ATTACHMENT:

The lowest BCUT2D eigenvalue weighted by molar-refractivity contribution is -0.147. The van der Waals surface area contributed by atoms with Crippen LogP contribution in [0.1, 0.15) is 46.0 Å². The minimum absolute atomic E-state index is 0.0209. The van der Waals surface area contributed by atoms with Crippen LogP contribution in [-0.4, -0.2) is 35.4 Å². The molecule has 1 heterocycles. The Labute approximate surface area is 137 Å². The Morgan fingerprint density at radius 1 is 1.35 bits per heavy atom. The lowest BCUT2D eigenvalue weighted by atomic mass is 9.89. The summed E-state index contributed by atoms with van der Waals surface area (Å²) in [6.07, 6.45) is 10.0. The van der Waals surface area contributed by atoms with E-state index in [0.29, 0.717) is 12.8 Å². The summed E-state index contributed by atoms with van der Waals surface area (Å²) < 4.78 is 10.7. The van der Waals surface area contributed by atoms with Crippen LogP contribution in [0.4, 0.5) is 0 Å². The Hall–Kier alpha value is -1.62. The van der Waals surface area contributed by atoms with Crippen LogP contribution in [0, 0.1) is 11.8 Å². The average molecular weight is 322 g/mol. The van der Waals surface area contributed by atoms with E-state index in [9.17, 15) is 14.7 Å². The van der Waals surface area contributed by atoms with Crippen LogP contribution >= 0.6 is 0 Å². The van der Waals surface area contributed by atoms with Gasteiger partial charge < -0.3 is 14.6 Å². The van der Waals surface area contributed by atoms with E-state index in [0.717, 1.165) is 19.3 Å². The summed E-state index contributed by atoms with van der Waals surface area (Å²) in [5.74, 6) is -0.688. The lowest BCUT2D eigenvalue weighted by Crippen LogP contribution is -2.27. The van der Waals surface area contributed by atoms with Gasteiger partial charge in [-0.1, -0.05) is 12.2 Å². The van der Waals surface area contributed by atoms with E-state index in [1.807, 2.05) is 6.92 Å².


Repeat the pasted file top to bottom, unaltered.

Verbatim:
The lowest BCUT2D eigenvalue weighted by molar-refractivity contribution is -0.147. The van der Waals surface area contributed by atoms with Crippen LogP contribution in [0.1, 0.15) is 46.0 Å². The minimum absolute atomic E-state index is 0.0209. The van der Waals surface area contributed by atoms with Crippen LogP contribution in [-0.4, -0.2) is 35.4 Å². The molecule has 1 heterocycles. The Labute approximate surface area is 137 Å². The Morgan fingerprint density at radius 1 is 1.35 bits per heavy atom. The lowest BCUT2D eigenvalue weighted by atomic mass is 9.89. The summed E-state index contributed by atoms with van der Waals surface area (Å²) in [6.07, 6.45) is 10.0. The van der Waals surface area contributed by atoms with E-state index in [0.29, 0.717) is 12.8 Å². The summed E-state index contributed by atoms with van der Waals surface area (Å²) < 4.78 is 10.7. The van der Waals surface area contributed by atoms with Crippen LogP contribution in [0.4, 0.5) is 0 Å². The Hall–Kier alpha value is -1.62. The van der Waals surface area contributed by atoms with Crippen LogP contribution in [0, 0.1) is 11.8 Å². The average molecular weight is 322 g/mol. The van der Waals surface area contributed by atoms with E-state index in [9.17, 15) is 14.7 Å². The van der Waals surface area contributed by atoms with Crippen LogP contribution >= 0.6 is 0 Å². The van der Waals surface area contributed by atoms with Gasteiger partial charge < -0.3 is 14.6 Å². The van der Waals surface area contributed by atoms with E-state index in [0.717, 1.165) is 19.3 Å². The summed E-state index contributed by atoms with van der Waals surface area (Å²) in [5.74, 6) is -0.688. The lowest BCUT2D eigenvalue weighted by Crippen LogP contribution is -2.27. The van der Waals surface area contributed by atoms with Gasteiger partial charge in [-0.1, -0.05) is 12.2 Å². The van der Waals surface area contributed by atoms with E-state index in [1.807, 2.05) is 6.92 Å².